Does it always take money to make money?
I don't think so.
Take Facebook for instance - there are ways to advertise your business at no cost to you and leverage their huge user base. Yeah, while paid advertising is the very lifeblood of Facebook's massive multi-billion dollar empire, it's not the only way to leverage their massive reach.
Let's talk about one that doesn't cost money - Business Pages. They're free and they give small businesses a great platform to reach out through the digital ether and interact with their audience directly.
Just don't misjudge the ease of setting up an appropriate and effective Facebook Business page - there are things to consider!
Since businesses are bound by different rules than individual and personal accounts, I'd advise you not to underestimate the difficulty of the task at hand. Too many well-intentioned small business owners make mistakes on their Facebook pages that have a significant negative impact on the business's public image, while other mistakes simply miss out on leads, and ultimately revenue.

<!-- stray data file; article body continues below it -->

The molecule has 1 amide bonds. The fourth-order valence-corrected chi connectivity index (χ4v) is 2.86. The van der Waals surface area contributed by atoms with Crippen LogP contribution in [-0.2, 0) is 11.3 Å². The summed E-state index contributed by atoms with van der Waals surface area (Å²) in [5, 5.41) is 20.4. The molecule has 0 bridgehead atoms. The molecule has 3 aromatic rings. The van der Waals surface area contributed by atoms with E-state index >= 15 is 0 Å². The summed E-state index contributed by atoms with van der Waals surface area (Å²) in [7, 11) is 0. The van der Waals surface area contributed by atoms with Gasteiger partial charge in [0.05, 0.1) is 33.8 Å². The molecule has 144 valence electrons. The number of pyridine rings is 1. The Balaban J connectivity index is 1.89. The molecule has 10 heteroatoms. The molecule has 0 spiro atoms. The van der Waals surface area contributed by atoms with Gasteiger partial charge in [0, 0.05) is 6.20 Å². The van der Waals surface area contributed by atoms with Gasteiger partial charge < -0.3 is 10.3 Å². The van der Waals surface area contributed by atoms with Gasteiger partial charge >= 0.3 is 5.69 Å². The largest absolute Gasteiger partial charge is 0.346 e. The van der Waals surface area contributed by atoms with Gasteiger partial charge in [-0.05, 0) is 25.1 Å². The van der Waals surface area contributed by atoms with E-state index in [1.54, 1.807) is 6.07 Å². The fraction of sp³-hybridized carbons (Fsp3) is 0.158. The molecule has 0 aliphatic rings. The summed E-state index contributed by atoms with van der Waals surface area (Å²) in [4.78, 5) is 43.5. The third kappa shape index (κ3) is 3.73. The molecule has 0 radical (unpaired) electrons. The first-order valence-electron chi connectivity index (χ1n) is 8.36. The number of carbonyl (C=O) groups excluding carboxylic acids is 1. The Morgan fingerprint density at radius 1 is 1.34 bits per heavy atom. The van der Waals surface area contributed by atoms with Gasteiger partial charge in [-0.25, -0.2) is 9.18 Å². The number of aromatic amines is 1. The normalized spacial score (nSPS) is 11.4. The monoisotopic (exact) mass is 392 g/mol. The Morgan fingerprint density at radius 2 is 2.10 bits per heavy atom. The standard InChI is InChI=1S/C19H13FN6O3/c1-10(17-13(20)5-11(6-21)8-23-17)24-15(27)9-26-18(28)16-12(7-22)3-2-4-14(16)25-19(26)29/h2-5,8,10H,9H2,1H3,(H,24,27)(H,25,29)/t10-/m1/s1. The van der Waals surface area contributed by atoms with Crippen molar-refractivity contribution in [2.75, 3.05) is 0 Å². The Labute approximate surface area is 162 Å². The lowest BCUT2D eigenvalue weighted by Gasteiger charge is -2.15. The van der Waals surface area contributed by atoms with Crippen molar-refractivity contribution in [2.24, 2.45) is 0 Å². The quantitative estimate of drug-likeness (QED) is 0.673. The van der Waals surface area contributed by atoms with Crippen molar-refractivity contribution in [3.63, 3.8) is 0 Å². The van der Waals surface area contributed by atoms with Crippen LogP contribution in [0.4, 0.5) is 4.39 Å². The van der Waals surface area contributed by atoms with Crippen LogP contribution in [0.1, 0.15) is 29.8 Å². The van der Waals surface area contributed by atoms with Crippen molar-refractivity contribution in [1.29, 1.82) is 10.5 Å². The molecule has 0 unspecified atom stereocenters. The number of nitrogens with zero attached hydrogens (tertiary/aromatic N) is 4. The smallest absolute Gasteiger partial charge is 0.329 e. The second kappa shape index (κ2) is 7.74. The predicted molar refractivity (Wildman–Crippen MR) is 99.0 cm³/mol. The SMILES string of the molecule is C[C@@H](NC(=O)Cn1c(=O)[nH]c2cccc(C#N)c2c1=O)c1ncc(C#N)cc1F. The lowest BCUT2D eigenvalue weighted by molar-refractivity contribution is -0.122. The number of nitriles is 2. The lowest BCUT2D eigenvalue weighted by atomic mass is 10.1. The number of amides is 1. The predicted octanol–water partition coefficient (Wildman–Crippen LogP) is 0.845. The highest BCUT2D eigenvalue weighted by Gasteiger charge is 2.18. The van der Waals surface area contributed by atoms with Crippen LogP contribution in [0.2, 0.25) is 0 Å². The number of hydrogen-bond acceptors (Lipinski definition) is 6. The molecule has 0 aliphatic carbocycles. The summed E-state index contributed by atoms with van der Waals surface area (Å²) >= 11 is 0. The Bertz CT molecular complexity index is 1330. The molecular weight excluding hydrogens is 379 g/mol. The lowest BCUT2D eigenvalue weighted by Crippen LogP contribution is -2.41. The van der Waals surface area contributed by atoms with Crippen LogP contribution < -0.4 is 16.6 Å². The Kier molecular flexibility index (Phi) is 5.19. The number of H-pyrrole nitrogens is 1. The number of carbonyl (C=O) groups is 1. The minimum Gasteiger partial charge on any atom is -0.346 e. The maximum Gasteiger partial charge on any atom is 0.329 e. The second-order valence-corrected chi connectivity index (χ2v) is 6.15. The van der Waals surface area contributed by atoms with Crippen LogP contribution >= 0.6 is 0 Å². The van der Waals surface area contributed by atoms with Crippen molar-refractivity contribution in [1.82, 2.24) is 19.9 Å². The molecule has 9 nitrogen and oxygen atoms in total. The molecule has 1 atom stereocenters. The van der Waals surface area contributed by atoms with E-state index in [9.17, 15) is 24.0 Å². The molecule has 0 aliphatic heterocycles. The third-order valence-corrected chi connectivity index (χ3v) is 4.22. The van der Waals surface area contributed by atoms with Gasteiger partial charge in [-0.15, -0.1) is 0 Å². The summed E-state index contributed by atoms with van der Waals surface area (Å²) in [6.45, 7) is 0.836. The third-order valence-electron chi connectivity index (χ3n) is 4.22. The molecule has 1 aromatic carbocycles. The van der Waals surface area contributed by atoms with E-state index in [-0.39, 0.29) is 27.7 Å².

So, let's take a look at some of the most overlooked features, best practices and tools that small businesses should incorporate into their Facebook pages.
1. Grab Visitors' Immediate Attention
Your page needs to attract the visitors' attention as soon as they land on your Facebook page. The two biggest things that make the strongest first impression are the cover photo and profile picture, and you need to make sure that these two images really pop. Either consciously or subconsciously, users will immediately form a first impression based on your images.
It is often said that we shouldn't judge a book by its cover, but making judgments based on first impressions is just part of being human.
You may want to have a digital artist create a cover image for you, or you could use Canva to make your own. Either way make sure it's a high quality image (no fuzzy, rough, rasterized, or blurry images), and put some real thought into it.